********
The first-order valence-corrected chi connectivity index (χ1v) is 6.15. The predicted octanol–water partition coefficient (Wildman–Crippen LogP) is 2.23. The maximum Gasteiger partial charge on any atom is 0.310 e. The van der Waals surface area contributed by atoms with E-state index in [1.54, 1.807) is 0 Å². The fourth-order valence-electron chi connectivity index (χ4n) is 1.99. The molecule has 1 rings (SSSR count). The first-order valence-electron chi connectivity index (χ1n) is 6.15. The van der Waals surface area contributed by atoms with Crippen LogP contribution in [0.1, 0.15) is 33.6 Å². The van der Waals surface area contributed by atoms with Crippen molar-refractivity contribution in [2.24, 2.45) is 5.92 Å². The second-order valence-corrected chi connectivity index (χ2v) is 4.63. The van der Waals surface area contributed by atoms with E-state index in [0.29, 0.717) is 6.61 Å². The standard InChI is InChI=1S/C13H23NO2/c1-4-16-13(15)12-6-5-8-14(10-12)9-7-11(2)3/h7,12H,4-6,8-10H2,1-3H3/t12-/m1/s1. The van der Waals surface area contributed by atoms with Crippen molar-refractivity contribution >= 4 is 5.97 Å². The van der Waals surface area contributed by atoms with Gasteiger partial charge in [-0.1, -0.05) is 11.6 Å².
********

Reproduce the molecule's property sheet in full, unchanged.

The first-order valence-corrected chi connectivity index (χ1v) is 6.15. The predicted octanol–water partition coefficient (Wildman–Crippen LogP) is 2.23. The maximum Gasteiger partial charge on any atom is 0.310 e. The van der Waals surface area contributed by atoms with E-state index in [1.54, 1.807) is 0 Å². The fourth-order valence-electron chi connectivity index (χ4n) is 1.99. The molecule has 1 rings (SSSR count). The first-order valence-electron chi connectivity index (χ1n) is 6.15. The van der Waals surface area contributed by atoms with Crippen LogP contribution in [0.1, 0.15) is 33.6 Å². The van der Waals surface area contributed by atoms with Crippen molar-refractivity contribution in [2.24, 2.45) is 5.92 Å². The second-order valence-corrected chi connectivity index (χ2v) is 4.63. The van der Waals surface area contributed by atoms with E-state index in [0.29, 0.717) is 6.61 Å². The standard InChI is InChI=1S/C13H23NO2/c1-4-16-13(15)12-6-5-8-14(10-12)9-7-11(2)3/h7,12H,4-6,8-10H2,1-3H3/t12-/m1/s1. The van der Waals surface area contributed by atoms with Crippen molar-refractivity contribution >= 4 is 5.97 Å². The van der Waals surface area contributed by atoms with Gasteiger partial charge in [-0.1, -0.05) is 11.6 Å².